Sent: Wednesday, November 24, 2004 6:35 PM
When a submarine dives it basically has to be heavy overall to break the surface tension on the hull. Also, when diving from an aircraft you have to get down in a helluva hurry.
On the surface when the boat is rigged for dive there is a tank that holds 5,000 pounds of water called the negative tank. When the tank is full you are heavy by that amount over your diving trim on diving. and it gets you down in a hurry, ---- like from fully surfaced to 60 feet (periscope depth) in 35 seconds.
At some point usually at about 45 feet when you have broken the surface tension on the hull, and plan on leveling off at 60 feet you have to blow the water from this tank to sea to stop your downward motion and reach your diving trim.
On the other hand when you are going deep in a helluva hurry to avoid a bomb from an aircraft, you may not blow the tank until you are at say 100 feet. Now mind you, you are blowing this tank to sea against the outside sea pressure, which goes up in a hurry as you goe down.
You have to use a lot of high pressure air from your 3000 psi airbanks to clear this tank if you blow it too deep. You never blow this tank completely dry or you would put up a big air bubble. So you blow it almost dry, then vent the air off of the top of the tank, back into the boat.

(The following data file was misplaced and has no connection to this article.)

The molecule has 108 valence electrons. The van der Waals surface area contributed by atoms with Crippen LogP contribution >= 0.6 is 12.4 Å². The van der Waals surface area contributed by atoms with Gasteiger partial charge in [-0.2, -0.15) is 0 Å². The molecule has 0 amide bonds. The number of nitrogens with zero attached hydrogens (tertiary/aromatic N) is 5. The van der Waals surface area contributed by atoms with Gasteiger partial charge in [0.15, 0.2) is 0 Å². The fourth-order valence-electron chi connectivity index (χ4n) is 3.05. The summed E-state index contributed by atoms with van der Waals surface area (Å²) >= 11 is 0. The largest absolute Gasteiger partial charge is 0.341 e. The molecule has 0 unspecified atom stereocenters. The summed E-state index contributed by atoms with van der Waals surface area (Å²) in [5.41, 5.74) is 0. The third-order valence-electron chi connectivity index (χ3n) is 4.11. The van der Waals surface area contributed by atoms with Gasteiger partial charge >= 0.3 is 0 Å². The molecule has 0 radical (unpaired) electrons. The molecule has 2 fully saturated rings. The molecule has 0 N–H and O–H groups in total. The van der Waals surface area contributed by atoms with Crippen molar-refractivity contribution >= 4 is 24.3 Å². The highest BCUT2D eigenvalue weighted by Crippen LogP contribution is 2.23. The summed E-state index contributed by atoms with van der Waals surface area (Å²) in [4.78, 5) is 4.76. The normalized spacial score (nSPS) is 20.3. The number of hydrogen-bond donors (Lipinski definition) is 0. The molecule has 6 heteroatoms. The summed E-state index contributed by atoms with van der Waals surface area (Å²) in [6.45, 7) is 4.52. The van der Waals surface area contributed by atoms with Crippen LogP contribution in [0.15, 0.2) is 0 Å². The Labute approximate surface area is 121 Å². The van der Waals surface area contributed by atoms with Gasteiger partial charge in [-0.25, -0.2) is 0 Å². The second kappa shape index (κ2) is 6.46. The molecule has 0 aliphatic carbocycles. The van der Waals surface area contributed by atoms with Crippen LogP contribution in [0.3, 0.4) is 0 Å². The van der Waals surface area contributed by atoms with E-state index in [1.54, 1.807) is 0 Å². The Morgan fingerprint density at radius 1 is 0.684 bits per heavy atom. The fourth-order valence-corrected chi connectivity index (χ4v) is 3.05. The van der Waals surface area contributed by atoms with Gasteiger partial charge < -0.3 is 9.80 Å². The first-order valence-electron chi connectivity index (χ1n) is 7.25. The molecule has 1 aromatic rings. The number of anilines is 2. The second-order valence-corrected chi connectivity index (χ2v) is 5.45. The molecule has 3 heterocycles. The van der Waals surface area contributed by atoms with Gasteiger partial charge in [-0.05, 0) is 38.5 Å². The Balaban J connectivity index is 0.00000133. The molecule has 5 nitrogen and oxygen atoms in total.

When we old submariners pass mail back and forth we usually close with some old submarine expression, such as "Blow Negative" "Open The Outer Doors" (torpedo tube doors), Or "Pump From After Trim to Forward Trim" .
Sent: Wednesday, November 24, 2004 7:25 PM
I sent this to a cousin that asked me what I meant by "Blow Negative".
full order should be "blow negative to the mark", which left water in the tank,
but we never used it as it was assumed you were blowing it to the mark.
Up Periscope !!!